While Central banks and Governments are worried about the advance of Stablecoins develop on top of blockchains, this new technology presents an interesting opportunity for emerging countries with high inflation.
Some emerging countries tend to have continuous episodes of inflation and even hyperinflation from time to time. This makes its citizens distrust their own monetary unit and save in other foreign currencies which in turn makes things worse.
Some propose dollarization as a solution, where the dollar is used for transactions and unit of account (just as Ecuador currently does). The problem with this is that in the presence of inflexible downward prices, those countries could find themselves in situations of lack of liquidity and competitiveness that could end up in situations of high unemployment.
An additional option arises in the world of cryptocurrencies. It was briefly described at the end of 2016 by George Danezis and Sarah Meiklejohn in their paper "Central Bank Cryptocurrencies" where they promoted the issuance of RS Coin. The idea would be to have a national cryptocurrency where a central bank could define its issuance speed and the transactions would be recorded in a blockchain.
Why a cryptocurrency?
A cryptocurrency would allow the validation of transactions to be carried out by validators independent of the central bank that issued the currency. This characteristic is fundamental so that the users can trust the system and so that no authority that can harm some users against others (or that uses the monetary issuance to finance itself). In this way, it takes advantage of the main quality that cryptocurrencies offer, which is decentralization.
Why is a Central Bank (BC) necessary?
In the case of Bitcoin, the issuance is preset in the code and therefore it isn’t adjusted to the demand for Bitcoins. It is for this reason that we observe (and will continue to observe) volatility in its price (as is the case with gold). While a limited supply may be attractive as a secure reserve of value, it is not convenient as transactional money and much less as a unit of account.
Advantages of this approach vs. the current scheme.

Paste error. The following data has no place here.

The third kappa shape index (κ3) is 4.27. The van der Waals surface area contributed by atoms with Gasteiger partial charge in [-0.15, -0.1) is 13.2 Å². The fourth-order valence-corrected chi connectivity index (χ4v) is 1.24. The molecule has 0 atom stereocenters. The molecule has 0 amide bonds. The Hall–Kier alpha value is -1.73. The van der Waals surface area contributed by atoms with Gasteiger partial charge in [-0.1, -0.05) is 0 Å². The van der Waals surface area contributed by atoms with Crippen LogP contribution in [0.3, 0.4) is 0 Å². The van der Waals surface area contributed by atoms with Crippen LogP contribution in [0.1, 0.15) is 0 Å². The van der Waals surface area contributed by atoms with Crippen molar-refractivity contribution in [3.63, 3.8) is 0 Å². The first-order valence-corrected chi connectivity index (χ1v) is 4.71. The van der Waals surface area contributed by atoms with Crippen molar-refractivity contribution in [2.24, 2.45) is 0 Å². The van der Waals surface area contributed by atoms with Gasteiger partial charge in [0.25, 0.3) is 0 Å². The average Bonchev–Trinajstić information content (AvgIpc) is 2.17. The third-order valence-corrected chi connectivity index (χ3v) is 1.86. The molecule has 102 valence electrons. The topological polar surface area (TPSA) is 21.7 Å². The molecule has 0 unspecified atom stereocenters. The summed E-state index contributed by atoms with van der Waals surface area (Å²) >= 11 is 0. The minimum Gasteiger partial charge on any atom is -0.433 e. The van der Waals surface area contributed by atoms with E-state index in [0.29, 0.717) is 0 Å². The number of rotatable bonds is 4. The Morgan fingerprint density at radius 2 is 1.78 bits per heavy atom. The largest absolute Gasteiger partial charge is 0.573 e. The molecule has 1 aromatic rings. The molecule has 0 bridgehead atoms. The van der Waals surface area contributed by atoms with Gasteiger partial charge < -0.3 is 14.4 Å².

The inflation tax disappears: The issuance of currency can be done proportionally to the stake of each user. In this way, every time the BC decides to increase the monetary base, it does not harm any user. This implies that the government loses the incentive to generate inflation since everything that the user could lose in purchasing power due to inflation would be recovered via a greater amount of currency in wallet. To ensure that the equitable distribution cannot be modified by the central authority, it would be codified in the “Smart contract” that creates the currency and therefore could not be modified by the central authority.
Negative issuance: in case inflation is higher than desired, it would be convenient to have negative issuance, or what in the crypto ecosystem is called “burn tokens”. In this way the BC could define the burning of currency generating a rise in its value which would help decrease inflation. This burning would also be done proportionally as I mentioned in the case of the issuance. This possibility could probably be difficult to implement due to political reasons. In that case, an inflation target could be defined (say 5% per year) and if inflation exceeds that number the emission could be stopped until it returns to the desired target.
Direct monetary policy: an advantage of digital currencies issued by central banks (central bank digital currencies) is the possibility that users have their own bank account at the central bank without the need for intermediaries such as commercial banks. This could significantly improve the effectiveness of monetary policy. In the case of the mentioned proposal, the “bank” accounts will not exist in the central bank ledger but in a blockchain (technology behind cryptocurrencies), maintaining the effectiveness of the mentioned monetary policy anyway.